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Meet the New Boss

With new predictions every hour or so that the Democrats will lose the House, media interest in John Boehner is suddenly surging.

Although the Man Who Would Be Speaker has been in town for two decades, few people know about his personal story. And it's in the GOP's interest to push this narrative as a way of humanizing Boehner, who comes off like a permanently bronzed, country club Republican, reflexively saying no to everything the administration
wants.

Newsweek's Howard Fineman has the tale:

"Growing up, his family owned a bar, Andy's Café, on the outskirts of Cincinnati. The second of 12 children, he mopped floors and bused tables. He traces hisdemeanor to watching his dad's blunt, but soothing, way of dealing with patrons...

"After playing at a renowned football school, Moeller, he joined the Navy and was honorably discharged with a bad back. Working part time, it took him seven years to graduate from college--he was a janitor in the building where he met a secretary who would become his wife. He built a plastic--packaging business, led a home-owners' association, won a seat in the Ohio Legislature during the Reagan landslide of 1984, and got elected to Congress in 1990."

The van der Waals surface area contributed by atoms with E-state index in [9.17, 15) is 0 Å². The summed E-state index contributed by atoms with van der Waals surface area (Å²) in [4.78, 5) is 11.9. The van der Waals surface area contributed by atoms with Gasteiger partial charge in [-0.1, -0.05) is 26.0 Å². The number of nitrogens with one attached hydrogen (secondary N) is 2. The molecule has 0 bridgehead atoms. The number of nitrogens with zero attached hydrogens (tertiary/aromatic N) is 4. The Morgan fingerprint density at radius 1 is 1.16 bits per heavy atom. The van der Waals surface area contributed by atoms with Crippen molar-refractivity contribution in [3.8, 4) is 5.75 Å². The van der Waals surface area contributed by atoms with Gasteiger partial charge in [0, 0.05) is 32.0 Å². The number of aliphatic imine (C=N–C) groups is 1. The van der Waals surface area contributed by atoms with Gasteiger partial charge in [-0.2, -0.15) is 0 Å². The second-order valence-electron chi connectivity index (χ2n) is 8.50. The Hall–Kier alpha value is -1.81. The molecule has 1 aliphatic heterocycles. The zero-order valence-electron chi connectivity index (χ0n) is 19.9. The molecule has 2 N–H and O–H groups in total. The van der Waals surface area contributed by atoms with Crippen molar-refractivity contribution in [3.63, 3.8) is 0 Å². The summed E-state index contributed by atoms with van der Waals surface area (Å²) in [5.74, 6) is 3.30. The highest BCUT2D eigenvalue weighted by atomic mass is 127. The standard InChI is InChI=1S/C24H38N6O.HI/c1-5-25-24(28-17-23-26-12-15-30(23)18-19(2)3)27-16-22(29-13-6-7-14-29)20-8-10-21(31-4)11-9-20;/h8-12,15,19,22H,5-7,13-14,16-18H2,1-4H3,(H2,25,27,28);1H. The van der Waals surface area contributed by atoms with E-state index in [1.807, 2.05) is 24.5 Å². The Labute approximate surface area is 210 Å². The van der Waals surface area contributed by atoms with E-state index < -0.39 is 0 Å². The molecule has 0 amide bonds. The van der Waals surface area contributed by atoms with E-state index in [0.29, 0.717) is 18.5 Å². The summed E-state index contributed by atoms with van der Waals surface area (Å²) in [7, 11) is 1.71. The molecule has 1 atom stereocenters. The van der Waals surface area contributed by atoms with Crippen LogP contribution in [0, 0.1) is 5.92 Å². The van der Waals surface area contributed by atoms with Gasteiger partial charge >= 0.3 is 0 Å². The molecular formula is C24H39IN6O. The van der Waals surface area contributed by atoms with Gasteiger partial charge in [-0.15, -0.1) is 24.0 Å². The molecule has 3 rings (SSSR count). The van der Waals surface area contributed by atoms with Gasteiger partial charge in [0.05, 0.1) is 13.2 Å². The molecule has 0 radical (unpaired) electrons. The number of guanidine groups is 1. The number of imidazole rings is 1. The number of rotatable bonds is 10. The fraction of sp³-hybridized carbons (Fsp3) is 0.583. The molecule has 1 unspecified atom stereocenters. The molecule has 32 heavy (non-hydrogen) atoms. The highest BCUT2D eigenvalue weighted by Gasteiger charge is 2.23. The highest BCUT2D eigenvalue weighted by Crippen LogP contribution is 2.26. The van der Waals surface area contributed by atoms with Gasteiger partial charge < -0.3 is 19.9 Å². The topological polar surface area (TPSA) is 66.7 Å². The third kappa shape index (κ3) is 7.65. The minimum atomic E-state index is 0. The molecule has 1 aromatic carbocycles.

But the Ohio congressman is also drawing more partisan attacks, such as this one from John Batchelor at the Daily Beast:

"It may be possible that Boehner, one of 12 children of a modest tavern keeper in Cincinnati, has worked so hard at being an anonymous footman since entering Congress in 1990 as part of Newt Gingrich's dynamiters that he's incapable of the cogency associated with historical memory. He might be nothing more than what we see: a maitre de pork, a Buckeye hack on the make, a fall guy who played Newt's bagman for tobacco companies on the floor of Congress once upon a time in 1995, who inherited the IED ruins of the GOP House from the fleeing Tom DeLay in January 2006, who took a palooka's dive for Hank Paulson's TARP folly in 2008, and who has clung to his 'Leader Boehner' with the bravery of a parasite these last years of leading the 'No' team as if it were destiny."

In short, those on the left may give Boehner the same treatment that the right has lavished on Nancy Pelosi.

By Howard Kurtz  |  September 8, 2010; 8:30 AM ET
Categories:  Latest stories  
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